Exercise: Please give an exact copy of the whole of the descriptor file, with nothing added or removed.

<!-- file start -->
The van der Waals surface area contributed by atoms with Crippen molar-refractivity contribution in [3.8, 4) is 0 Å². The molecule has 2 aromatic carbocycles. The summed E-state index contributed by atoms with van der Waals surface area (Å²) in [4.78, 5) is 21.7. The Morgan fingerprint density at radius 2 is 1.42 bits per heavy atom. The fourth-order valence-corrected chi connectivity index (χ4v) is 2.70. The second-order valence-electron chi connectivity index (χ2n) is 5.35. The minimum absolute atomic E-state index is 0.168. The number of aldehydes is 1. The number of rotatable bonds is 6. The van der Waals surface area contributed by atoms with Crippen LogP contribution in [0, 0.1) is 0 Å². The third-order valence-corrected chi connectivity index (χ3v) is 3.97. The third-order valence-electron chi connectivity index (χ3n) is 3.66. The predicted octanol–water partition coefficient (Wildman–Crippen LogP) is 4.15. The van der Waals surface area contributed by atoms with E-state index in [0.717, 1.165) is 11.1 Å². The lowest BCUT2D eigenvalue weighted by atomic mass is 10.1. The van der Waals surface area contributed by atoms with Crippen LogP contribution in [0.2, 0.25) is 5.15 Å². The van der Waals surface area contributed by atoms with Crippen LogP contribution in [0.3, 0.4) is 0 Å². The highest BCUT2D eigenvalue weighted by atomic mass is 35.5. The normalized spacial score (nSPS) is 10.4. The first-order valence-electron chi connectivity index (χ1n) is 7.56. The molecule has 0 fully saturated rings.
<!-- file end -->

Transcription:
The van der Waals surface area contributed by atoms with Crippen molar-refractivity contribution in [3.8, 4) is 0 Å². The molecule has 2 aromatic carbocycles. The summed E-state index contributed by atoms with van der Waals surface area (Å²) in [4.78, 5) is 21.7. The Morgan fingerprint density at radius 2 is 1.42 bits per heavy atom. The fourth-order valence-corrected chi connectivity index (χ4v) is 2.70. The second-order valence-electron chi connectivity index (χ2n) is 5.35. The minimum absolute atomic E-state index is 0.168. The number of aldehydes is 1. The number of rotatable bonds is 6. The van der Waals surface area contributed by atoms with Crippen LogP contribution in [0, 0.1) is 0 Å². The third-order valence-corrected chi connectivity index (χ3v) is 3.97. The third-order valence-electron chi connectivity index (χ3n) is 3.66. The predicted octanol–water partition coefficient (Wildman–Crippen LogP) is 4.15. The van der Waals surface area contributed by atoms with E-state index in [0.717, 1.165) is 11.1 Å². The lowest BCUT2D eigenvalue weighted by atomic mass is 10.1. The van der Waals surface area contributed by atoms with Crippen LogP contribution in [0.2, 0.25) is 5.15 Å². The van der Waals surface area contributed by atoms with Crippen LogP contribution in [0.3, 0.4) is 0 Å². The highest BCUT2D eigenvalue weighted by atomic mass is 35.5. The normalized spacial score (nSPS) is 10.4. The first-order valence-electron chi connectivity index (χ1n) is 7.56. The molecule has 0 fully saturated rings.